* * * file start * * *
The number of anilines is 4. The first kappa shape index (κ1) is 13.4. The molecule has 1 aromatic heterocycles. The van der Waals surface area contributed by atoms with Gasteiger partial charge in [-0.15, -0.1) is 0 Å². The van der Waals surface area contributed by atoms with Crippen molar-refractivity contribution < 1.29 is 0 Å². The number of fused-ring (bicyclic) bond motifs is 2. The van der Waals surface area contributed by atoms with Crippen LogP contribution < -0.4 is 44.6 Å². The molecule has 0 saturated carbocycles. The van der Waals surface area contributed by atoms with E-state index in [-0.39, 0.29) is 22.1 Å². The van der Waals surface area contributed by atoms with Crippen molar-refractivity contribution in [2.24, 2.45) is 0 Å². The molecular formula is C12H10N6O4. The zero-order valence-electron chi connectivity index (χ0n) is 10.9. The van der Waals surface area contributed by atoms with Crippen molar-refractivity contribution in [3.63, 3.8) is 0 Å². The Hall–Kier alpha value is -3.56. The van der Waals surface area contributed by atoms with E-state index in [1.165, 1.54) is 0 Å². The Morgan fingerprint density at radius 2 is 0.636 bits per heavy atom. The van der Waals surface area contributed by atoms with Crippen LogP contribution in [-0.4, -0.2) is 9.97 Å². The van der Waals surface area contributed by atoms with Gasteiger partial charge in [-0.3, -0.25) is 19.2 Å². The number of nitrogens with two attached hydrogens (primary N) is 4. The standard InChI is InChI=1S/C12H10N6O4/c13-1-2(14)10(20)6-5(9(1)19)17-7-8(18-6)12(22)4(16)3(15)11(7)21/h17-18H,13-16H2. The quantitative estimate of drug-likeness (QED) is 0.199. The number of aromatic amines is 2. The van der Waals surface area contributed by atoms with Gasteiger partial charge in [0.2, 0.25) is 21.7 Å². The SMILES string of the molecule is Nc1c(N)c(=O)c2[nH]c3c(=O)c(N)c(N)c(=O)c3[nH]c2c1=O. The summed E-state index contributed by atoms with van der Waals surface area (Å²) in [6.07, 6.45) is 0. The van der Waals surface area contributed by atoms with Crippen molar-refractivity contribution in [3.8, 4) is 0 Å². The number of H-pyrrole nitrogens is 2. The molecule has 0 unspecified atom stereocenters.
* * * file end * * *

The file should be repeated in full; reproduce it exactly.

The number of anilines is 4. The first kappa shape index (κ1) is 13.4. The molecule has 1 aromatic heterocycles. The van der Waals surface area contributed by atoms with Gasteiger partial charge in [-0.15, -0.1) is 0 Å². The van der Waals surface area contributed by atoms with Crippen molar-refractivity contribution < 1.29 is 0 Å². The number of fused-ring (bicyclic) bond motifs is 2. The van der Waals surface area contributed by atoms with Crippen LogP contribution < -0.4 is 44.6 Å². The molecule has 0 saturated carbocycles. The van der Waals surface area contributed by atoms with E-state index in [-0.39, 0.29) is 22.1 Å². The van der Waals surface area contributed by atoms with Crippen molar-refractivity contribution in [2.24, 2.45) is 0 Å². The molecular formula is C12H10N6O4. The zero-order valence-electron chi connectivity index (χ0n) is 10.9. The van der Waals surface area contributed by atoms with Crippen molar-refractivity contribution in [3.63, 3.8) is 0 Å². The Hall–Kier alpha value is -3.56. The van der Waals surface area contributed by atoms with E-state index in [1.165, 1.54) is 0 Å². The Morgan fingerprint density at radius 2 is 0.636 bits per heavy atom. The van der Waals surface area contributed by atoms with Crippen LogP contribution in [-0.4, -0.2) is 9.97 Å². The van der Waals surface area contributed by atoms with Gasteiger partial charge in [-0.3, -0.25) is 19.2 Å². The number of nitrogens with two attached hydrogens (primary N) is 4. The standard InChI is InChI=1S/C12H10N6O4/c13-1-2(14)10(20)6-5(9(1)19)17-7-8(18-6)12(22)4(16)3(15)11(7)21/h17-18H,13-16H2. The quantitative estimate of drug-likeness (QED) is 0.199. The number of aromatic amines is 2. The van der Waals surface area contributed by atoms with Gasteiger partial charge in [0.2, 0.25) is 21.7 Å². The SMILES string of the molecule is Nc1c(N)c(=O)c2[nH]c3c(=O)c(N)c(N)c(=O)c3[nH]c2c1=O. The summed E-state index contributed by atoms with van der Waals surface area (Å²) in [6.07, 6.45) is 0. The van der Waals surface area contributed by atoms with Crippen molar-refractivity contribution in [3.8, 4) is 0 Å². The number of H-pyrrole nitrogens is 2. The molecule has 0 unspecified atom stereocenters.